A Message From Budapest:  Global Biofuels Community Needs to Work Together on Image.

Source: By Clean Fuels Development Coalition • Posted: Wednesday, November 12, 2014

Budapest, Hungary, Nov 10, 2014: A recurring theme that emerged from last week’s  World Ethanol and Biofuels Conference was that there is a lack of consensus among policymakers, regulators, the public, and media that biofuels are a positive pathway for all nations to take and that the benefits need to be re-established to create a consistent, global message.

With 500 attendees from dozens of countries represented at F.O. Lichts 17th Annual conference, the consensus was that despite having the data and the successful track record to support the expansion of biofuels, the movement has hit a flat period.  Whether it is in the United States, the European Union, or any other country the relentless debate has taken its toll at all levels.

CFDC  Executive Director Douglas Durante, Co-Chair of the Conference, told delegates that the government programs such as the U.S. Renewable Fuels Standard had unleashed a torrent of opposition that simply was based on propaganda and targeted dis-information.  “There is no credible argument to deny the continued use and expansion of biofuels”, said Durante. “The food argument has been completely debunked, the land use issue is unfounded, and any performance or cost issues are without foundation. Conversely, the environmental, economic, and energy security benefits to any country using biofuels like ethanol are stronger than ever”.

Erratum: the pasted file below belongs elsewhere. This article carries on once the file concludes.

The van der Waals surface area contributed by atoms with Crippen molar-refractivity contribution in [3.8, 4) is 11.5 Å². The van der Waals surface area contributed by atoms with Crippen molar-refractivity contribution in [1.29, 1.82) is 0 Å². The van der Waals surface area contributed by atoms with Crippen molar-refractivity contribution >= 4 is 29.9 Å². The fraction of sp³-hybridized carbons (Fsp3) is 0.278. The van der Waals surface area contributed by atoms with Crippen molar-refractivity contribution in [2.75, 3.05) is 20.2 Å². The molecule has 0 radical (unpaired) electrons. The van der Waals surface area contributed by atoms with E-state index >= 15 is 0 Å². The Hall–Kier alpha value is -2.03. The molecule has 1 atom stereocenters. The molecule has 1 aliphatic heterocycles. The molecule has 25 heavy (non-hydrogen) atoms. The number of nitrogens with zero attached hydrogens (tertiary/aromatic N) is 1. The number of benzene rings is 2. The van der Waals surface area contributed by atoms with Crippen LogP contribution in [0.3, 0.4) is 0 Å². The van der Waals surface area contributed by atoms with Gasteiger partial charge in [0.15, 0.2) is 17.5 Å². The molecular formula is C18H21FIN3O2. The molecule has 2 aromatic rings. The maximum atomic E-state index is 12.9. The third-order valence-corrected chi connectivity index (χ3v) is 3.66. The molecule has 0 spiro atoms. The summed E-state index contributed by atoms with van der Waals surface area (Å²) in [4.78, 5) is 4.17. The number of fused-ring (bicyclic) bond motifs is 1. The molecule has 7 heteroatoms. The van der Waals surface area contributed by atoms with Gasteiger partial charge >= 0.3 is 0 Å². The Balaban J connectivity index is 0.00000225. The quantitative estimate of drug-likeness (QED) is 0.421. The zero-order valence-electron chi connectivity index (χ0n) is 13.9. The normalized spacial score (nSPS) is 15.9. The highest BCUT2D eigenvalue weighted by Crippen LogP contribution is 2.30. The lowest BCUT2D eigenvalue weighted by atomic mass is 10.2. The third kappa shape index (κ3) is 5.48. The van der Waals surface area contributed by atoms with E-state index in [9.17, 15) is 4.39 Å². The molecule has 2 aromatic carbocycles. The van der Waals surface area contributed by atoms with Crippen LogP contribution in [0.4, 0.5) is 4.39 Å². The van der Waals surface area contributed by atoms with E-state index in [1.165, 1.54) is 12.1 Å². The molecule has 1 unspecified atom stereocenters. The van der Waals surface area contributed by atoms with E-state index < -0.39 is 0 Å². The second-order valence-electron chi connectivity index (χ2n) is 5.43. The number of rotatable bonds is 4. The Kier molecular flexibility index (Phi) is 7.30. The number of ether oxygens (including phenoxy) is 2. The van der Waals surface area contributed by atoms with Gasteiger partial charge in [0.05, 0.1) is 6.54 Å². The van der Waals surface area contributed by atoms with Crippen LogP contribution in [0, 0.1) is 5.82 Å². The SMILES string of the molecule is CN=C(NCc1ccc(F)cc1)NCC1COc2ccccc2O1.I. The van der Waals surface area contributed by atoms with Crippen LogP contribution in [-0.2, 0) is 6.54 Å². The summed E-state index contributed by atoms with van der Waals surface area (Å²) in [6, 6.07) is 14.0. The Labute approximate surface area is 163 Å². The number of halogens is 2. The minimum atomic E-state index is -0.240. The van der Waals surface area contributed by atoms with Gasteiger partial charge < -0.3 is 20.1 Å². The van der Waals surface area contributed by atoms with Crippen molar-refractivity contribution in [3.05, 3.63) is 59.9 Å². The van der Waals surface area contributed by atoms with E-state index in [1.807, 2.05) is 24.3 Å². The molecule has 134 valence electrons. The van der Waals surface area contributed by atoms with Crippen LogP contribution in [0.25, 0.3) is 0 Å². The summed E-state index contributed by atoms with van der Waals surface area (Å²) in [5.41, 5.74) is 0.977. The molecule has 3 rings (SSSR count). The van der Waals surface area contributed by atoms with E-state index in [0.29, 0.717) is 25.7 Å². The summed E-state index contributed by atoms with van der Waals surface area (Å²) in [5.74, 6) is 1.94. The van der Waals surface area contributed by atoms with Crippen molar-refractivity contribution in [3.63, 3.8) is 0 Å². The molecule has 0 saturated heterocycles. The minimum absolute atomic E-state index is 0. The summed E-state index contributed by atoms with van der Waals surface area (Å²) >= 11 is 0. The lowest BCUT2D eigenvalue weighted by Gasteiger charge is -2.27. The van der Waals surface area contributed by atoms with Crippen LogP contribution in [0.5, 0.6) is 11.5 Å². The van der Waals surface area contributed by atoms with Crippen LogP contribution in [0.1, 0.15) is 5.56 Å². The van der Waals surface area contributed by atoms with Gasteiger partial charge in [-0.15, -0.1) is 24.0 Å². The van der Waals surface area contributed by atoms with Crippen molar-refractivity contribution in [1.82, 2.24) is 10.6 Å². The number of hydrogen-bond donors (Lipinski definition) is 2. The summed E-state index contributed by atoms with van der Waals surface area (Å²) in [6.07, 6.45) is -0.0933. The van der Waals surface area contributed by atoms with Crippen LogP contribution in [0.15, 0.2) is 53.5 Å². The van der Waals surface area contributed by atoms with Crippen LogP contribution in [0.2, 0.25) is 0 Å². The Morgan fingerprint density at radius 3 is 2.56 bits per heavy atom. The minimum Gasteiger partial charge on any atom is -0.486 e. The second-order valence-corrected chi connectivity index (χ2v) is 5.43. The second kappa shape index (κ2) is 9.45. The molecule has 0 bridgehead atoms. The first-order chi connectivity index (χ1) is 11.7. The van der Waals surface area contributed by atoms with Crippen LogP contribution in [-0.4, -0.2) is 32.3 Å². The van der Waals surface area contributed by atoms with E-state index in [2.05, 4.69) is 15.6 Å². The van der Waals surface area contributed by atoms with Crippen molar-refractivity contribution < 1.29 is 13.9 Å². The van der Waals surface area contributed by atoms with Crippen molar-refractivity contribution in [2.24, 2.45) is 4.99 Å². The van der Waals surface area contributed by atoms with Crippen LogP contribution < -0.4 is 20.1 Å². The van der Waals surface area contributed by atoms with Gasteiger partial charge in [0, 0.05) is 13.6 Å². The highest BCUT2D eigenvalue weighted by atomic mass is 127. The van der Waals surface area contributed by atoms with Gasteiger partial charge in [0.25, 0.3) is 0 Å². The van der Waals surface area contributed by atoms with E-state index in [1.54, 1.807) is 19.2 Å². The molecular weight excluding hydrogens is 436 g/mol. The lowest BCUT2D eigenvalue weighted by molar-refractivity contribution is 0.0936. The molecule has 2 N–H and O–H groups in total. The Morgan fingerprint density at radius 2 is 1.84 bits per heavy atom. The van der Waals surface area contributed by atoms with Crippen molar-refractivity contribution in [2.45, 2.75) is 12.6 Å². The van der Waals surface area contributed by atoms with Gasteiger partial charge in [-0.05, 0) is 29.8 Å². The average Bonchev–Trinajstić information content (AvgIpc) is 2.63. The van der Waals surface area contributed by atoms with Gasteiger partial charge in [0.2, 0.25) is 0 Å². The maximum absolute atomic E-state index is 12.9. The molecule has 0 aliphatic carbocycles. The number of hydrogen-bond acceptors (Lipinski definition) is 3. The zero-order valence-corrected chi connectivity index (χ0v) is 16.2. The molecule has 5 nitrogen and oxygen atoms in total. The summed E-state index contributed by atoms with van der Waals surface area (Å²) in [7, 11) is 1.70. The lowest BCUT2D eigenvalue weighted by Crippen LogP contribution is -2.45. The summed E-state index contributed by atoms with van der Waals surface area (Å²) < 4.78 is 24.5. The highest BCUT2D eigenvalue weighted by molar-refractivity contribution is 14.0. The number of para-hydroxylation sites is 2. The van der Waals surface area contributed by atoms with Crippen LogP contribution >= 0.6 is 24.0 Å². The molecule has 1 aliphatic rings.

Through presentations ranging from BP, the European Renewable Energy Industry Association, the European Commission, to the International Energy Agency and  Barclays Bank,  many of the speakers indicated a sort “biofuel fatigue” with respect to dealing with these issues.

Delegates  stressed this did not necessarily translate to opposition by their countries but indicated the debate over the details of food vs. fuel,  indirect  land use, subsidies, emissions and GHG modeling in many cases resulted in a stalemate.  In such cases, with a lack of clear consensus, it is easier sometimes to simply give up.

None, however, have faced the kind of onslaught the US program has faced, which, Durante says, has resulted in the US industry refining its rebuttals and making an even stronger case.

In addition to dismissing the bogus issues like food and performance, he noted that they now have a better understanding of gasoline and the health risks of highly toxic particulate emissions. Clean air programs of the late 1990s focused on smog and ozone  but a growing threat from  dirty octane demands that we use clean substitutes like ethanol.

“We cannot be fooled by cheap oil and temporarily low gasoline prices.  Biofuel  programs across the globe provide food, feed, fuel, and an economic stimulus while reducing carbon and protecting public health,” said Durante. “Working with our biofuel colleagues around the world we can re-establish that this road we are on is infinitely better than the petroleum trap and once again gain consensus to push ahead.”